On Mon, Oct 09, 2006 at 01:59:18PM -0400, Tom Lane wrote:
> "Jim C. Nasby" <[EMAIL PROTECTED]> writes:
> > On Sat, Oct 07, 2006 at 06:22:19PM -0700, David Fetter wrote:
> >> On Fri, Oct 06, 2006 at 10:28:21PM -0400, Gregory Stark wrote:
> >>> My first thought is that the rule should be to apply all the
> >>> inclusion switches (implicitly including everything if there are
> >>> none), then apply all the exclusion switches.
> >> 
> >> +1 :)
> >> Order-dependent switches are a giant foot gun.
> > They're also very powerful, as anyone who's ever used them in a
> > non-trivial rsync (or rdiff-backup) scenareo can tell you.
> Sure, but the question is whether that incremental gain in capability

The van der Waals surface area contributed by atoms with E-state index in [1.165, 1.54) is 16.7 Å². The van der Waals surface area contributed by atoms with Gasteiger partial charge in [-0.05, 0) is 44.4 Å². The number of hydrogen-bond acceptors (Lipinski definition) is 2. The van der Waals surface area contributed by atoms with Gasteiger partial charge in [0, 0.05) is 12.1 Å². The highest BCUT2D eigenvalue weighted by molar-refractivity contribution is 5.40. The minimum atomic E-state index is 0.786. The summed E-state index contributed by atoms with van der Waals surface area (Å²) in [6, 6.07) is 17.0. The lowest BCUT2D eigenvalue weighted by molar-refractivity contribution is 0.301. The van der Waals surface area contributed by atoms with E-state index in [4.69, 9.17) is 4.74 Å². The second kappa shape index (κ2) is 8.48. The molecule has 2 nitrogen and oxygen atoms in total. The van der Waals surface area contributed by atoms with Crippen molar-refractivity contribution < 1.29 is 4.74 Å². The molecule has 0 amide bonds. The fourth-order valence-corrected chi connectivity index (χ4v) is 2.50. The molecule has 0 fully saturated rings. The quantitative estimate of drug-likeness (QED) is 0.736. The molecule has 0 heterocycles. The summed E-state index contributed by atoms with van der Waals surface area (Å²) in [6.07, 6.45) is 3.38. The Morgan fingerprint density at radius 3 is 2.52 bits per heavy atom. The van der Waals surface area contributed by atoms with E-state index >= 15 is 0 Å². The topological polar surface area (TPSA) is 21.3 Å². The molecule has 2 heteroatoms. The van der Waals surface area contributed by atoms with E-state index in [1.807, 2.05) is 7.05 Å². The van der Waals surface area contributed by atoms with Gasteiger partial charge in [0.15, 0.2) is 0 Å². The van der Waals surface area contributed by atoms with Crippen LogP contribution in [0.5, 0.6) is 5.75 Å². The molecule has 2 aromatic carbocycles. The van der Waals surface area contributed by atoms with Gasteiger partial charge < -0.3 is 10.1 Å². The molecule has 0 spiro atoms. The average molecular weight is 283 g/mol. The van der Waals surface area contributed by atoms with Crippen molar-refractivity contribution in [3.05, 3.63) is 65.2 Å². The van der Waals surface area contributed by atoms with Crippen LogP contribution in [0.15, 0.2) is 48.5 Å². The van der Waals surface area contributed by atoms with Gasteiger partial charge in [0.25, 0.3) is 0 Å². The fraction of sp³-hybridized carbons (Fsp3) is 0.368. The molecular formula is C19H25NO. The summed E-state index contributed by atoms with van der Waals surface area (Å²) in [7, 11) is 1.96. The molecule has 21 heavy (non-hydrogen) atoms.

> is worth the extra logical complexity.  I'm inclined to think that many
> more users would get burned by the complexity than would have use for it.
> Considering that we've gotten along this long with only the most
> primitive selection capabilities in pg_dump, it doesn't seem like
> there's an enormous demand for highly refined capabilities.
> (And I agree with David's comment that it might be better to reserve
> such behavior for a configuration file than to put it on the command
> line.)

I can certainly see the logic in putting the more advanced capability in
a config file of some kind (though, I think a simple include/exclude
file is best for this...)

The question becomes: do we want incompatible behavior between the
config file and the command line? And which over-rides what?
Jim Nasby                                            [EMAIL PROTECTED]
EnterpriseDB      http://enterprisedb.com      512.569.9461 (cell)

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